Ranunculus parviflorus

Ranunculus parviflorus is a species of buttercup known by the common name smallflower buttercup.[1] It is native to Europe, but it is known on other areas of the world as an introduced species and sometimes a roadside weed, for example, in parts of Australia and the United States.

Ranunculus parviflorus
Scientific classification Edit this classification
Kingdom: Plantae
Clade: Tracheophytes
Clade: Angiosperms
Clade: Eudicots
Order: Ranunculales
Family: Ranunculaceae
Genus: Ranunculus
R. parviflorus
Binomial name
Ranunculus parviflorus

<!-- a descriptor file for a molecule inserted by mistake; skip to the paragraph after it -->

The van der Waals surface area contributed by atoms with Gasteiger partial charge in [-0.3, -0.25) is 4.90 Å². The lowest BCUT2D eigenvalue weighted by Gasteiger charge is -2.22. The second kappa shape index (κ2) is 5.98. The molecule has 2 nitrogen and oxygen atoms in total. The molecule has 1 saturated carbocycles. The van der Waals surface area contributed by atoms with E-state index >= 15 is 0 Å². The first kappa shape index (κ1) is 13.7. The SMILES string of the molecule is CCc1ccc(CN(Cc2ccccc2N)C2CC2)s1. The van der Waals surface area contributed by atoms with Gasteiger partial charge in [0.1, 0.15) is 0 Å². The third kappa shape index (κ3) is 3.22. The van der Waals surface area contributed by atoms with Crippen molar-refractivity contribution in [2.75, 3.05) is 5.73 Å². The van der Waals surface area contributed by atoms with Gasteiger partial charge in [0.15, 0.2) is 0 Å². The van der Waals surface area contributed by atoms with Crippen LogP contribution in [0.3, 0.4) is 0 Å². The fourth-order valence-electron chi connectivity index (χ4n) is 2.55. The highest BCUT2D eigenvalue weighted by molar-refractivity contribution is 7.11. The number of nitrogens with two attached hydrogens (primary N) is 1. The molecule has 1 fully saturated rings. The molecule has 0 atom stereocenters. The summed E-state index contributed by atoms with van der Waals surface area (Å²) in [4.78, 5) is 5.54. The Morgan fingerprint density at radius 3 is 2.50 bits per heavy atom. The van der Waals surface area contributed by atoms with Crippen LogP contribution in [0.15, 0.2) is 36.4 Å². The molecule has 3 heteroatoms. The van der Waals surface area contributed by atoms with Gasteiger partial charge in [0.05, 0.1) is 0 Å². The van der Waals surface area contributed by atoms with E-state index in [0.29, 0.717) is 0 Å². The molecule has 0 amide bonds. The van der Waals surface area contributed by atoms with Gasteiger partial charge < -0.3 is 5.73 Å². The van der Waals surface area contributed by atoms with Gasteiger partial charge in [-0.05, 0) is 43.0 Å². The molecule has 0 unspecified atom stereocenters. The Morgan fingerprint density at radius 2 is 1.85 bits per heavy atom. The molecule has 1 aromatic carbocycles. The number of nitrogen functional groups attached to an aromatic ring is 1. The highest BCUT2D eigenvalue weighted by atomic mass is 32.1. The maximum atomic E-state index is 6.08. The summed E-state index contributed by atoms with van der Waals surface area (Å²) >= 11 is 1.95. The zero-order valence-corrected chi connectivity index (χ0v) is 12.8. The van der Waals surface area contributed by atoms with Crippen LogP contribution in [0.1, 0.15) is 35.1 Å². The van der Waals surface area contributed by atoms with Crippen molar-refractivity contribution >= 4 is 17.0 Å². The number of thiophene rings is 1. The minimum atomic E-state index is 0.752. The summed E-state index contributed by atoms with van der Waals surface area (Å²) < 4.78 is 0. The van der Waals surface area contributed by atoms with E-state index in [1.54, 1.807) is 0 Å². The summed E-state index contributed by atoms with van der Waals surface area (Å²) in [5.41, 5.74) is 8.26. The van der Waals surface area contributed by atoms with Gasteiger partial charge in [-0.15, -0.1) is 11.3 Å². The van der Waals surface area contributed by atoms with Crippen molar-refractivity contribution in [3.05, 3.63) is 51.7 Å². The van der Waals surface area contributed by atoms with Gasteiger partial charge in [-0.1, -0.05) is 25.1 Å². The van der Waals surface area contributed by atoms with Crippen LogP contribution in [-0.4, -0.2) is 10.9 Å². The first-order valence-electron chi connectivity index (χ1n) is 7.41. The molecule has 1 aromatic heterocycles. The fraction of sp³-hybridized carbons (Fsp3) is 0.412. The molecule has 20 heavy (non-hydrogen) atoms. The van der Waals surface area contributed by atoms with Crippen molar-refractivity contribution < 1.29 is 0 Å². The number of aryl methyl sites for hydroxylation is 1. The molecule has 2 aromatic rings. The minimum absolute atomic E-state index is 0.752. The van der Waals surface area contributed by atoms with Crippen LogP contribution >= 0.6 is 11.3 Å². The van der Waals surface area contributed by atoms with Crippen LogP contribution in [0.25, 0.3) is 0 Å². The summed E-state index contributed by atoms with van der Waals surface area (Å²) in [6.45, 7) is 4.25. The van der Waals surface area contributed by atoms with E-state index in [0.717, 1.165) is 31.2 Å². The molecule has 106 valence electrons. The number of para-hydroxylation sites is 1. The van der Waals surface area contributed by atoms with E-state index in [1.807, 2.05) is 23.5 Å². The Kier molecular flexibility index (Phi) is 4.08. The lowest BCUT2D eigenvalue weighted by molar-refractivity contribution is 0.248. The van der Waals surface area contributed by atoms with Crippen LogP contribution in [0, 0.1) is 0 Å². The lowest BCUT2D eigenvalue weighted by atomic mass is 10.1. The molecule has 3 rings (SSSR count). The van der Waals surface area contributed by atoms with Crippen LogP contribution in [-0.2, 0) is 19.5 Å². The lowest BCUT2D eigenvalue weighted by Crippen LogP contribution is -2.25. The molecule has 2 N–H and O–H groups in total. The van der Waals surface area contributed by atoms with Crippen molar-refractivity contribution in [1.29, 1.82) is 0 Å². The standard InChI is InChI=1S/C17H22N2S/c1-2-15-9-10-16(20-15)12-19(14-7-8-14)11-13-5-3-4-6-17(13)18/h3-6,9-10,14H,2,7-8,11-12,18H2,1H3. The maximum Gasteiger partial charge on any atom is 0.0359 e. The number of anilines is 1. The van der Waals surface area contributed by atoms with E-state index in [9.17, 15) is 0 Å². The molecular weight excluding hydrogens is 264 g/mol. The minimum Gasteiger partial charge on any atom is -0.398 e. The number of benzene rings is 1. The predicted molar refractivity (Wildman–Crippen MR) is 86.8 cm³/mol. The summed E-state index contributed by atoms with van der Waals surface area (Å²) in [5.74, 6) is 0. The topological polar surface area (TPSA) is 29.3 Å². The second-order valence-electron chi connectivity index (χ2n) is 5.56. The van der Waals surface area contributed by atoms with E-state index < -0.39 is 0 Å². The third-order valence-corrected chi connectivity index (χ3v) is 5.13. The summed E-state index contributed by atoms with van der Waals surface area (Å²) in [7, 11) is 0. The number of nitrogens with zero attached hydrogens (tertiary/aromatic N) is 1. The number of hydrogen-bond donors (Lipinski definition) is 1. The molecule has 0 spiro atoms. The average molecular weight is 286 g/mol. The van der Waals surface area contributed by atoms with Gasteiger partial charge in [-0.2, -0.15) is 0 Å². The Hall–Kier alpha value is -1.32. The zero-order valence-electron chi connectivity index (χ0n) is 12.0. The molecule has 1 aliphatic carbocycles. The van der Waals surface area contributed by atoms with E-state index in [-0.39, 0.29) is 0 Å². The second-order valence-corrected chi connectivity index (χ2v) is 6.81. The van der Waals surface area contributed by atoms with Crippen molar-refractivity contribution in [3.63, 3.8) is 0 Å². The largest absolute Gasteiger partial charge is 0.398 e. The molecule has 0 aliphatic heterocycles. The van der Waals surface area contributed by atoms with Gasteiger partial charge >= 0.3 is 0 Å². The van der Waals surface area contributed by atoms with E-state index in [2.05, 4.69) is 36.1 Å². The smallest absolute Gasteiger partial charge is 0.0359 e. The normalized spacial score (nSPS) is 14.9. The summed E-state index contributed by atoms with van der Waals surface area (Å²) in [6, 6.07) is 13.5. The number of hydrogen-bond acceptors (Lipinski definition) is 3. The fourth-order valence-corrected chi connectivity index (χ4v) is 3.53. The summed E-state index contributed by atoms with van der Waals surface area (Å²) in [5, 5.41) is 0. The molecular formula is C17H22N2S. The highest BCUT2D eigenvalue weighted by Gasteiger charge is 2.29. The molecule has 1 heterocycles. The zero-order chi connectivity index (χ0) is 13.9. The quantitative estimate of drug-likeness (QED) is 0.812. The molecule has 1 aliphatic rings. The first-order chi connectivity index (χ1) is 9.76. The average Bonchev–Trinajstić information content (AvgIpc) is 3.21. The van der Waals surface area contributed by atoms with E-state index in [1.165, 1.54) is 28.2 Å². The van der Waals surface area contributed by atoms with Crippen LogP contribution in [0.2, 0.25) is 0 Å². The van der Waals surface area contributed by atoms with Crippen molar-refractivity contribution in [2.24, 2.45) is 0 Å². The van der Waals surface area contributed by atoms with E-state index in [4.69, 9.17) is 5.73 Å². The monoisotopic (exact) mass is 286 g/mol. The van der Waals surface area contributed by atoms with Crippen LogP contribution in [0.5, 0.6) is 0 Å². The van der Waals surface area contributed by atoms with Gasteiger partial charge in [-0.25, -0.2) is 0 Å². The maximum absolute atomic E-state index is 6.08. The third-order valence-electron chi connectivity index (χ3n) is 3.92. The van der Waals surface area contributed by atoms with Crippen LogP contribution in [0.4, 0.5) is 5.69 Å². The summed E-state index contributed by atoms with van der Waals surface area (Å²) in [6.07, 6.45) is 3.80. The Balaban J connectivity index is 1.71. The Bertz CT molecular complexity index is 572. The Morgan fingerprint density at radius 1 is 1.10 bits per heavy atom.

It is an annual herb producing a mostly erect stem up to 40 centimeters in maximum height. It is coated in soft hairs. The leaves have rounded blades which are toothed, deeply cut, or divided into lobes, which in turn are toothed. The leaves are borne on long petioles, the longest near the base of the plant. Flowers are 3 to 6 mm across and occur singly in leaf axils. Each flower has a few tiny yellow petals no more than 2 millimeters long; some flowers lack petals. The sepals are bent backwards.[2] The fruit is an achene borne in a spherical cluster of usually 10 to 20.



In Ireland found in fields of some southern counties, becoming rarer.


  1. ^ USDA, NRCS (n.d.). "Ranunculus parviflorus". The PLANTS Database (plants.usda.gov). Greensboro, North Carolina: National Plant Data Team. Retrieved 29 January 2017.
  2. ^ Parnell, J. and Curtis, T. 2012. Webb's An Irish Flora. Cork University Press. ISBN 978-185918-4783